Tuesday, April 13, 2010

Upcoming Event: Here comes the IEP

I sit at the picnic table with my little notebook, making my scribblings, a story that sometimes runs through my head for developing, but nothing serious, a junk novelette for the fantasy section of dimestore bookrack. He runs up to me, looking tired, red in the face from the running, which is more like a toddler trot. He lays his head on the table, then perks up to take a sip of soda.

"How are you, Buddy?" I ask, as he looks hot. He grins.
"I'm OK." He pauses, takes another sip. "I am playing a game."
"Oh good!" I start in the praise, but he cuts me off.
"Use the arrow keys to move the Joey through the snappity-snap turtles. Press the space bar to jump." He runs off, with a funny gallop. It isn't skipping. Joey can't skip. He can't hop. He doesn't really run, not like other children his age, even the ones bad at sports. He can't crab-walk.

He re-appears, and starts doing the buttons on my sweater. This is an exciting moment, a new skill, he is showing off. They are large buttons, and he has a hard time getting them through, but he does it. I have never seen him do a button on himself.
"I did your buttons, Mommy!" the pronouncement is sharp, clear, full of pride.
"Good job, Buddy! Thank you!" He's gone again. I tried to put him in pants that he needed to snap and zip himself, but it was too much frustration for him. He zips his coat now, that's a good thing. But the snap was too much. I haven't really tried a button, pants buttons are too small for him yet.

They both appear, panting, and claim their new Zhu Zhu Pets. They turn and run off, Joey following the siren call of, "Come ON, Doey!" The words that follow this call are too unclear for me to decipher, but Joey seems to know what his brother is saying, and they are happy. Happy is good.

He is at the swings. Someone has a baby in the baby swings, and he pushes, ever so gently. He loves babies. He is talking to the mom, who doesn't mind that there are gaps between her questions and his answers, she gives him time to process, probably more because she is watching the baby than out of understanding of processing disorders, but it will do.
"I like Wow Wow Wubbzy!"
"Do you? That's nice. Who do you have there?"
"Is she a pink... um... rabbit?"
"And Wubbzy is a bear with a long tail!"
"Do you go to school?"
"I go to Hugh Mercer."
"Who is your teacher?"
"I have Mrs.H. Mrs. L's class, we did about ancient Egypt."
"So you have Mrs. L?"
"We read about George Washington!"
Not bad. On topic, real responses, mostly nice grammar. It is the gaps, which I cannot really reproduce here, that stand out and make it clear that this conversation is not ordinary. I know the woman picks up on it, because she glances quizzically at me, but I won't say anything unless she comes over to ask. Some do. Some don't. That's fine.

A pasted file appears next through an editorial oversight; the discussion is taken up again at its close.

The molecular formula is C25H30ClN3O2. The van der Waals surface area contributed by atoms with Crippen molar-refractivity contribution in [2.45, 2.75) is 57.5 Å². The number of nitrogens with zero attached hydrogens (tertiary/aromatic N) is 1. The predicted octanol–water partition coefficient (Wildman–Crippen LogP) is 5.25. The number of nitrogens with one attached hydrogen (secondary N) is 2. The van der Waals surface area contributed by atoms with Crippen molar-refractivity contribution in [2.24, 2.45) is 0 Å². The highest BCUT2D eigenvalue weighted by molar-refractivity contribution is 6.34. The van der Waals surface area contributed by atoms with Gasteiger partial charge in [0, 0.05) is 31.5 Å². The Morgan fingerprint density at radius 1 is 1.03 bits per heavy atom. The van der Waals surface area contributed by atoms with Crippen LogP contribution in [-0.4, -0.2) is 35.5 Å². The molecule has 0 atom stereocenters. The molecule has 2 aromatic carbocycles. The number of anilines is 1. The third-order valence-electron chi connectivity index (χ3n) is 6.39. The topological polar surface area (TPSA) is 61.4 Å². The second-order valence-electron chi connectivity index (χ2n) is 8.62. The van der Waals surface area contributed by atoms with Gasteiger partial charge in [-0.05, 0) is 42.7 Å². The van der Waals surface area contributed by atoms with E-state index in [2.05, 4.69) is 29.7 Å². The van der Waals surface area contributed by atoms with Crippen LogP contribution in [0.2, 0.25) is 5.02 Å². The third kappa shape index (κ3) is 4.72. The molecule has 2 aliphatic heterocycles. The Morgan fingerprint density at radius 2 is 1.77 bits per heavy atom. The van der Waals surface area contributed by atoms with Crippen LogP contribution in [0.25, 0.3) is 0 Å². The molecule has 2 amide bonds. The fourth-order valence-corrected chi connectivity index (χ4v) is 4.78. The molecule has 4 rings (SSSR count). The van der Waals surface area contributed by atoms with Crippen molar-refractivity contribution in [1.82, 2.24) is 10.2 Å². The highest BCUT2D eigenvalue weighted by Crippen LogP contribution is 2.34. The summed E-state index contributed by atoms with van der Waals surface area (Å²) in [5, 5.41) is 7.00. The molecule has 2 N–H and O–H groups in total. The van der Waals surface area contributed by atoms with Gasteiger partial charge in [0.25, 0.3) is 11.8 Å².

He is trying to play with the other children; Andy and two other little boys, who are about Andy's size, so probably Joey's age. I quickly discern the game involves a bad guy, Star Wars, guns, and a lot of hiding behind trees. Joey walks up to one of the kids, I can't hear what is said, but the look on the child's face screams confusion and annoyance. Another child tries to get Joey to hide behind a tree. Joey wanders off. Andy tries making him the bad guy and shooting at him. Joey gets upset, he doesn't want sticks pointed at him, and runs back to me, crying.
"Andy is killing me! I don't want to be dead! I died!" Oh no, I think. Our trigger is tripped. The rest of the day is sprinkled liberally with pronouncements of the death of various toys, and how long they will be dying ("My Zhu Zhu Pet died for twenty years! He's dead! But he got better, he's better now.").

Joey has had enough. The frustration is getting to him. Sometimes he will lay on the merry-go-round and play in the dirt to calm down, but there are bigger kids there now, and they have it whirling about at a big-kid speed. He calls to Andy. I gather up the pile of small toys and sticks that has accumulated around my position at the picnic table. We wander towards the car. He's come so far, I remind myself deliberately. So far. So far. So far.

So far to go.


Niksmom said...

Oh, this ripped my heart out. So many great strides, so much progress...it's hard when it's juxtaposed with the miletsones of "typical" and judged against the backdrop of peers. I just keep telling myself "all things in time...in HIS time."

Stimey said...


kristi said...

Wow. This had me in tears. I feel the same way about my little man.